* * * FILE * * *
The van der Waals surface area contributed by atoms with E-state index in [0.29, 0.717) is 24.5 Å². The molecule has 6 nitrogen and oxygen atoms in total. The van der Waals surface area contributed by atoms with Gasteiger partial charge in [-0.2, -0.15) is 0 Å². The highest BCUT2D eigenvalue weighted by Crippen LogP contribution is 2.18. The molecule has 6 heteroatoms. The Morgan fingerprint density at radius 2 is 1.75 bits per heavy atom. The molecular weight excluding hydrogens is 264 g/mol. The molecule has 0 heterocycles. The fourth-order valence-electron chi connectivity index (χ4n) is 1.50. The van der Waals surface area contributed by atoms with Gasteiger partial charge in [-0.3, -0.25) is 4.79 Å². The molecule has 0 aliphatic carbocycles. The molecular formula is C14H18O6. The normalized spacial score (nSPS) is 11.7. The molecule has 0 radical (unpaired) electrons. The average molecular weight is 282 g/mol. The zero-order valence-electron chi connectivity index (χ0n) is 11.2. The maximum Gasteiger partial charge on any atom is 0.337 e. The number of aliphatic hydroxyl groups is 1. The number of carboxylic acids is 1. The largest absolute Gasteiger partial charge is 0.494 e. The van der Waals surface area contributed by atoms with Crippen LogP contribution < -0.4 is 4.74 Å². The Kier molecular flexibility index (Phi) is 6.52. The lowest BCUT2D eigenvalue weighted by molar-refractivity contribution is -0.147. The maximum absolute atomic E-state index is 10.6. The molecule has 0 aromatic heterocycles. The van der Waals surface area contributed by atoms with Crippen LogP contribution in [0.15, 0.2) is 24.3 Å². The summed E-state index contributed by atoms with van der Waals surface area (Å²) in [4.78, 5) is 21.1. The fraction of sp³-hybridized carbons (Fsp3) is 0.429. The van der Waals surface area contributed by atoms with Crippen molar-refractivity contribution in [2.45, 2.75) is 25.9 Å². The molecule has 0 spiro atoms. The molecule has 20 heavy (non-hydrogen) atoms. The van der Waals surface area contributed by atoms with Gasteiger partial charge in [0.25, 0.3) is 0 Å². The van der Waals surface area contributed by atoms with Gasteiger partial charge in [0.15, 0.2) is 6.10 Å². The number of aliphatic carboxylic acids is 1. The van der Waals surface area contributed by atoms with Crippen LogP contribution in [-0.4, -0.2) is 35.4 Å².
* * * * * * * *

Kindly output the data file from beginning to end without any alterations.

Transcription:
The van der Waals surface area contributed by atoms with E-state index in [0.29, 0.717) is 24.5 Å². The molecule has 6 nitrogen and oxygen atoms in total. The van der Waals surface area contributed by atoms with Gasteiger partial charge in [-0.2, -0.15) is 0 Å². The highest BCUT2D eigenvalue weighted by Crippen LogP contribution is 2.18. The molecule has 6 heteroatoms. The Morgan fingerprint density at radius 2 is 1.75 bits per heavy atom. The molecular weight excluding hydrogens is 264 g/mol. The molecule has 0 heterocycles. The fourth-order valence-electron chi connectivity index (χ4n) is 1.50. The van der Waals surface area contributed by atoms with Gasteiger partial charge in [-0.3, -0.25) is 4.79 Å². The molecule has 0 aliphatic carbocycles. The molecular formula is C14H18O6. The normalized spacial score (nSPS) is 11.7. The molecule has 0 radical (unpaired) electrons. The average molecular weight is 282 g/mol. The zero-order valence-electron chi connectivity index (χ0n) is 11.2. The maximum Gasteiger partial charge on any atom is 0.337 e. The number of aliphatic hydroxyl groups is 1. The number of carboxylic acids is 1. The largest absolute Gasteiger partial charge is 0.494 e. The van der Waals surface area contributed by atoms with Crippen LogP contribution < -0.4 is 4.74 Å². The Kier molecular flexibility index (Phi) is 6.52. The lowest BCUT2D eigenvalue weighted by molar-refractivity contribution is -0.147. The maximum absolute atomic E-state index is 10.6. The molecule has 0 aromatic heterocycles. The van der Waals surface area contributed by atoms with Crippen LogP contribution in [0.15, 0.2) is 24.3 Å². The summed E-state index contributed by atoms with van der Waals surface area (Å²) in [4.78, 5) is 21.1. The fraction of sp³-hybridized carbons (Fsp3) is 0.429. The van der Waals surface area contributed by atoms with Crippen molar-refractivity contribution in [2.45, 2.75) is 25.9 Å². The molecule has 0 spiro atoms. The molecule has 20 heavy (non-hydrogen) atoms. The van der Waals surface area contributed by atoms with Gasteiger partial charge in [0.25, 0.3) is 0 Å². The van der Waals surface area contributed by atoms with Gasteiger partial charge in [0.15, 0.2) is 6.10 Å². The number of aliphatic carboxylic acids is 1. The van der Waals surface area contributed by atoms with Crippen LogP contribution in [-0.4, -0.2) is 35.4 Å².